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Two poems by Natania Rosenfeld

What I Want for My Birthday A hankie like a quilt, made from silks in every color, with shimmering seams and a snake’s tongue of red. A holiday under palms where bronzed men attend with unguents. One season in someone else’s mouth, a bed of plush for my impatient heart, bangles for my half-fat, half-muscled… Continue reading

“Hope, Change, Etc.” by Patrick Mainelli

“It was November and the leaves were done falling. The gutters, choked with soft debris, overflowed sour water. Reds and golds piled dead on every corner. Barely a week earlier, the same colors still clung helpless to their branches, refusing the inevitable. Now they huddled together in dirt. I walked on them and heard a… Continue reading

“Holes in Heaven” by Julie C. Day

In addition to its other powers, the Arizona heat compels decay. My forty-year-old apartment building with its Class C construction and Title Eight clientele didn’t stand a chance. The stench had overtaken my bedroom months ago, the epicenter of my carefully assembled physics experiment. Even with a bandana tied around my face, the room stank… Continue reading

“Details of Air” by Bret Shepard

  This, too, to consider during dusk before the brushfire-warmth   comfort—details of the beach, flimsy air moves messages   clumsily from one part of the body   to the next part, fingers to chest, for example, so quickly it might   be called a clumsying of the body— after enough of us, even this… Continue reading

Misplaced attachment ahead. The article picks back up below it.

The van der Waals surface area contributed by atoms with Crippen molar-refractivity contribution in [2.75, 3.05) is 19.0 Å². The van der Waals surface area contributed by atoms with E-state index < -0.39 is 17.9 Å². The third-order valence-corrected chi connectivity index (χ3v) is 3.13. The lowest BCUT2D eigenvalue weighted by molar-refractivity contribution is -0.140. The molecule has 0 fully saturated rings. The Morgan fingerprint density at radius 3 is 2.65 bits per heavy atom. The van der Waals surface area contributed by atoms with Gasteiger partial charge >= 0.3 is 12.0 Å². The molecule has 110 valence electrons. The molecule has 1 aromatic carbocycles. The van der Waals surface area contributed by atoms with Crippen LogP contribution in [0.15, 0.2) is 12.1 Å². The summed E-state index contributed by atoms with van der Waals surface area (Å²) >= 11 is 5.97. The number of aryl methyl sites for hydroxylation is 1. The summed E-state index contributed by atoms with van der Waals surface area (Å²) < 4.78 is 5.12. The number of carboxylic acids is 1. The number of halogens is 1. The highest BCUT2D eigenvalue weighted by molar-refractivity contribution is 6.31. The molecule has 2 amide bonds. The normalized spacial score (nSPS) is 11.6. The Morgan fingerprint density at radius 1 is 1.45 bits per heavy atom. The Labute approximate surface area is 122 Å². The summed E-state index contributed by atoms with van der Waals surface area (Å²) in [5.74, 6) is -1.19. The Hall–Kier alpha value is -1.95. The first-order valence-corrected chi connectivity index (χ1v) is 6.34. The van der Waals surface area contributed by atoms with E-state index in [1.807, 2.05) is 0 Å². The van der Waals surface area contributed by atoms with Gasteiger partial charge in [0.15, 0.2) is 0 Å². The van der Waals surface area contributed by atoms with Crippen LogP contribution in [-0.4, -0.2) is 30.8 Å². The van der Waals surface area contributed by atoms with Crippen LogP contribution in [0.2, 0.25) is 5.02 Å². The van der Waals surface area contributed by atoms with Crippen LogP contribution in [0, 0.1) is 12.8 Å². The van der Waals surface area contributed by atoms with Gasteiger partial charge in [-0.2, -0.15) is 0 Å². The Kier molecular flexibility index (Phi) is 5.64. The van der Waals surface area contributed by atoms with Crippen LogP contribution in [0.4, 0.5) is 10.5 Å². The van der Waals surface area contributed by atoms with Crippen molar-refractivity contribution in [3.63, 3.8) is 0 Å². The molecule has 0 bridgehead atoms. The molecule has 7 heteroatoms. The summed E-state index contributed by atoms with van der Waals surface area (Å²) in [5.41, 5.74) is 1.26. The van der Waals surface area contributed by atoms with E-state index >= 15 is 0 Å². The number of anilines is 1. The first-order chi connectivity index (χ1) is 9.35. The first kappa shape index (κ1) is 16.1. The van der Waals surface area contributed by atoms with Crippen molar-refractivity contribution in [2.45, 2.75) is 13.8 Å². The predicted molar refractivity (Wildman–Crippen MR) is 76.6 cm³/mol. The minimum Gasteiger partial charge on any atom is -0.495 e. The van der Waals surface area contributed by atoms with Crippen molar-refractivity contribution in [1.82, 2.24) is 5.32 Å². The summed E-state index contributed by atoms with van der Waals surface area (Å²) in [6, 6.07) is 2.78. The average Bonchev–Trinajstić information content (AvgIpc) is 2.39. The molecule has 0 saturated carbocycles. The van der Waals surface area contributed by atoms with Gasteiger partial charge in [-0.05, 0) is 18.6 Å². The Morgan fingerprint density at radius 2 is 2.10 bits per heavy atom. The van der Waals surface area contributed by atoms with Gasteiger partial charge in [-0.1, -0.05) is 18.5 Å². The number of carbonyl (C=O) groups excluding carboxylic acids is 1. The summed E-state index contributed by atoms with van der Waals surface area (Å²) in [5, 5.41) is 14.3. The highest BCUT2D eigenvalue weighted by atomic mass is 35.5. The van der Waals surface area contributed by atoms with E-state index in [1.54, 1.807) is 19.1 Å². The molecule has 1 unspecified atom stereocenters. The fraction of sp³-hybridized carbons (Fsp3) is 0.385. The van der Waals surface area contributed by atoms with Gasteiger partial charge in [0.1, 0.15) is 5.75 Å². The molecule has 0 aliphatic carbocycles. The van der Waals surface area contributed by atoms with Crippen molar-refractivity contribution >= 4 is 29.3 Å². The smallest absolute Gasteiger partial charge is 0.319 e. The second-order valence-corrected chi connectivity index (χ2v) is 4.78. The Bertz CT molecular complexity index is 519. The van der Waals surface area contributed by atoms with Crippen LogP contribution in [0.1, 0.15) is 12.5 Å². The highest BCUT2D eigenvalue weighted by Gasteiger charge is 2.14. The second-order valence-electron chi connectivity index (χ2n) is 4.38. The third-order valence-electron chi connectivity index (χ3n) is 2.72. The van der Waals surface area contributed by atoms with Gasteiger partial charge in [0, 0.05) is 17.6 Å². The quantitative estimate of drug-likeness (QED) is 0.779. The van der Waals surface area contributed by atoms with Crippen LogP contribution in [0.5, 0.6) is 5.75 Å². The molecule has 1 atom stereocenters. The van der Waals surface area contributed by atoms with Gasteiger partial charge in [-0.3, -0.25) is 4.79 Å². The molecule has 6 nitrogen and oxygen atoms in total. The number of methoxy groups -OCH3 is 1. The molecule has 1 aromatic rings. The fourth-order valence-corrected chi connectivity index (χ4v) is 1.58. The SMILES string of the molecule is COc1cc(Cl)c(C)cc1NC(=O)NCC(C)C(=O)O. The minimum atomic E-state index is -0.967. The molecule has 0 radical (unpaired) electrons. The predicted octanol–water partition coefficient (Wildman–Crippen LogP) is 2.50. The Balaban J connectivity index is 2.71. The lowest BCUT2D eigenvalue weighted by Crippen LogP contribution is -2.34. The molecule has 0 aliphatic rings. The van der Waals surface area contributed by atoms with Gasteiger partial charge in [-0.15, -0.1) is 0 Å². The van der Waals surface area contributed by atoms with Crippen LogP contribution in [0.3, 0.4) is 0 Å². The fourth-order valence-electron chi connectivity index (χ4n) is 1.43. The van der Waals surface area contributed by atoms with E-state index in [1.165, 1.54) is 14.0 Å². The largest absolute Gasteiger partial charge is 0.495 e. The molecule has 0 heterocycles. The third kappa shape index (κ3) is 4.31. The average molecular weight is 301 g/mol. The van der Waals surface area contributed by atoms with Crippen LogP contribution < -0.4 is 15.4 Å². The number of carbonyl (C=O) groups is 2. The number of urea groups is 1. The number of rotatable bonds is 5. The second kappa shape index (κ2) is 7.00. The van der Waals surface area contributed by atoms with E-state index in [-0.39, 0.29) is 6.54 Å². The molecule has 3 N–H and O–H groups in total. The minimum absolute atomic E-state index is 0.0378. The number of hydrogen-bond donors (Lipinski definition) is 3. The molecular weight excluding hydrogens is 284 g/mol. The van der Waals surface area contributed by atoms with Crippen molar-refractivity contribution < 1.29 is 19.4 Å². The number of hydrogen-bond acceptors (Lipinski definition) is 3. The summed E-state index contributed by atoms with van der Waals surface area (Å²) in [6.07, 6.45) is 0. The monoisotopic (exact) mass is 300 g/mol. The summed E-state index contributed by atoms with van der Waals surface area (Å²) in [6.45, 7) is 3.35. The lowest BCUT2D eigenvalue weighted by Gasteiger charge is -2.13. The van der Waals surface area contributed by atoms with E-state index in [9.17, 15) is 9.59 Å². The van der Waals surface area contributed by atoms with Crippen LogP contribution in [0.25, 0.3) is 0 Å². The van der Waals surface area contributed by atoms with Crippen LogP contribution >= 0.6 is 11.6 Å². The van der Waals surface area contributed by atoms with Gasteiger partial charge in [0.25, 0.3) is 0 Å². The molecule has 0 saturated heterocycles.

“Diego Forever” by Kelly Chastain

“Of course, I would fall for him. There is something about his mustache, the way it curls up at the edges, and how it skirts the top of his dashing smirk. His brown eyes twinkle, or at least appear to be twinkling, which I have come to understand is a major feat when painting a… Continue reading

“Answer, Mermaid” by Leslie Parry

“Babe left the doctor’s office wobbly and sick, certain she smelled like vomit and burnt hair. Every Friday at three o’clock she walked the same streets back to her house. She walked, so no one would see her car parked there—in the oyster-shell drive behind the pharmacy, by the steps leading down to the basement…. Continue reading

“World Wide Web” by Gabriel Welsch

We could do little more than watch your second marriage fall apart— the better one, the saner one, what you called the real one, to a woman who didn’t, like your first wife, drink to dull a pain she had before you met her. We watched as your new wife took her loneliness to Facebook,… Continue reading